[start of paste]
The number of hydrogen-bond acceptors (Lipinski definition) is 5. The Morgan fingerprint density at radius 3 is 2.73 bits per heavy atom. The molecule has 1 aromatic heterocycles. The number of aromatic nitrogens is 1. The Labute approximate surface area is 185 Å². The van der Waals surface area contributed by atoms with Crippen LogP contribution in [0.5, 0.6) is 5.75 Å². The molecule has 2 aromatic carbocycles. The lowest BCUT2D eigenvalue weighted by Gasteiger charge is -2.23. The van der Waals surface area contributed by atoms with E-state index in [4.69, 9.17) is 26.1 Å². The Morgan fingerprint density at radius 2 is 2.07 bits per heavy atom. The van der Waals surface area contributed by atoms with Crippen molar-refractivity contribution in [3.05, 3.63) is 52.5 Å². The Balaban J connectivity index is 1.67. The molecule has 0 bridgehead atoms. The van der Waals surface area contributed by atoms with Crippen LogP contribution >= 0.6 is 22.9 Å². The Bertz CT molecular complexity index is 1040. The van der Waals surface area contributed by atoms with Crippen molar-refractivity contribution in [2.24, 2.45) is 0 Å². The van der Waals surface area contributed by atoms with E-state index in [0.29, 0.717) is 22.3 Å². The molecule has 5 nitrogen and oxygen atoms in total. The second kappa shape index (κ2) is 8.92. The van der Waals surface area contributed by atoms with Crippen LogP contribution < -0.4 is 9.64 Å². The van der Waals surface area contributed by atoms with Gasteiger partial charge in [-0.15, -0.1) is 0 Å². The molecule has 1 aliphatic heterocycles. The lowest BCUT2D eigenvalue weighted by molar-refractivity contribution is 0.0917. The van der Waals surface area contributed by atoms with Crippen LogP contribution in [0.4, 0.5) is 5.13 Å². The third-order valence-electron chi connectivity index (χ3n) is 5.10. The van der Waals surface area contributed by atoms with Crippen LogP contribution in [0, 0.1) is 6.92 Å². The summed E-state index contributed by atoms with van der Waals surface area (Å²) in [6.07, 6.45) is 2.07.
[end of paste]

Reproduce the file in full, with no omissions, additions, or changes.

The number of hydrogen-bond acceptors (Lipinski definition) is 5. The Morgan fingerprint density at radius 3 is 2.73 bits per heavy atom. The molecule has 1 aromatic heterocycles. The number of aromatic nitrogens is 1. The Labute approximate surface area is 185 Å². The van der Waals surface area contributed by atoms with Crippen LogP contribution in [0.5, 0.6) is 5.75 Å². The molecule has 2 aromatic carbocycles. The lowest BCUT2D eigenvalue weighted by Gasteiger charge is -2.23. The van der Waals surface area contributed by atoms with E-state index in [4.69, 9.17) is 26.1 Å². The Morgan fingerprint density at radius 2 is 2.07 bits per heavy atom. The van der Waals surface area contributed by atoms with Crippen molar-refractivity contribution in [3.05, 3.63) is 52.5 Å². The Balaban J connectivity index is 1.67. The molecule has 0 bridgehead atoms. The van der Waals surface area contributed by atoms with Crippen LogP contribution >= 0.6 is 22.9 Å². The Bertz CT molecular complexity index is 1040. The van der Waals surface area contributed by atoms with Crippen molar-refractivity contribution in [2.24, 2.45) is 0 Å². The van der Waals surface area contributed by atoms with E-state index in [0.29, 0.717) is 22.3 Å². The molecule has 5 nitrogen and oxygen atoms in total. The second kappa shape index (κ2) is 8.92. The van der Waals surface area contributed by atoms with Crippen LogP contribution < -0.4 is 9.64 Å². The van der Waals surface area contributed by atoms with Gasteiger partial charge in [-0.15, -0.1) is 0 Å². The molecule has 1 aliphatic heterocycles. The lowest BCUT2D eigenvalue weighted by molar-refractivity contribution is 0.0917. The van der Waals surface area contributed by atoms with Crippen LogP contribution in [0.4, 0.5) is 5.13 Å². The third-order valence-electron chi connectivity index (χ3n) is 5.10. The van der Waals surface area contributed by atoms with Crippen LogP contribution in [0, 0.1) is 6.92 Å². The summed E-state index contributed by atoms with van der Waals surface area (Å²) in [6.07, 6.45) is 2.07.